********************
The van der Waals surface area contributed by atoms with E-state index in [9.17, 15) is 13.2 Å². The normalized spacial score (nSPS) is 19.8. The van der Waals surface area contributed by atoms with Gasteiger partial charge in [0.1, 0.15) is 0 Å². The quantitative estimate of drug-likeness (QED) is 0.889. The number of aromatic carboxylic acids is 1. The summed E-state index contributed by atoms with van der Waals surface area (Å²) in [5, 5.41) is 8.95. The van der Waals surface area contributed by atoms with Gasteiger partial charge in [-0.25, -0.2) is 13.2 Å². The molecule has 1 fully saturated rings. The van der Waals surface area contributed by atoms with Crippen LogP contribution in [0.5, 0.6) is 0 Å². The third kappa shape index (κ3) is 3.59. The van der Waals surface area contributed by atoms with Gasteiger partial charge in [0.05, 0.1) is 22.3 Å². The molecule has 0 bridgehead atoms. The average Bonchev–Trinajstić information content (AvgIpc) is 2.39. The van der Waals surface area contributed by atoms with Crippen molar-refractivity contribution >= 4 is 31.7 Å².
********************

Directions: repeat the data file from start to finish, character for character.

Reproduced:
The van der Waals surface area contributed by atoms with E-state index in [9.17, 15) is 13.2 Å². The normalized spacial score (nSPS) is 19.8. The van der Waals surface area contributed by atoms with Gasteiger partial charge in [0.1, 0.15) is 0 Å². The quantitative estimate of drug-likeness (QED) is 0.889. The number of aromatic carboxylic acids is 1. The summed E-state index contributed by atoms with van der Waals surface area (Å²) in [5, 5.41) is 8.95. The van der Waals surface area contributed by atoms with Gasteiger partial charge in [-0.25, -0.2) is 13.2 Å². The molecule has 1 fully saturated rings. The van der Waals surface area contributed by atoms with Crippen LogP contribution in [0.5, 0.6) is 0 Å². The third kappa shape index (κ3) is 3.59. The van der Waals surface area contributed by atoms with Gasteiger partial charge in [0.05, 0.1) is 22.3 Å². The molecule has 0 bridgehead atoms. The average Bonchev–Trinajstić information content (AvgIpc) is 2.39. The van der Waals surface area contributed by atoms with Crippen molar-refractivity contribution >= 4 is 31.7 Å².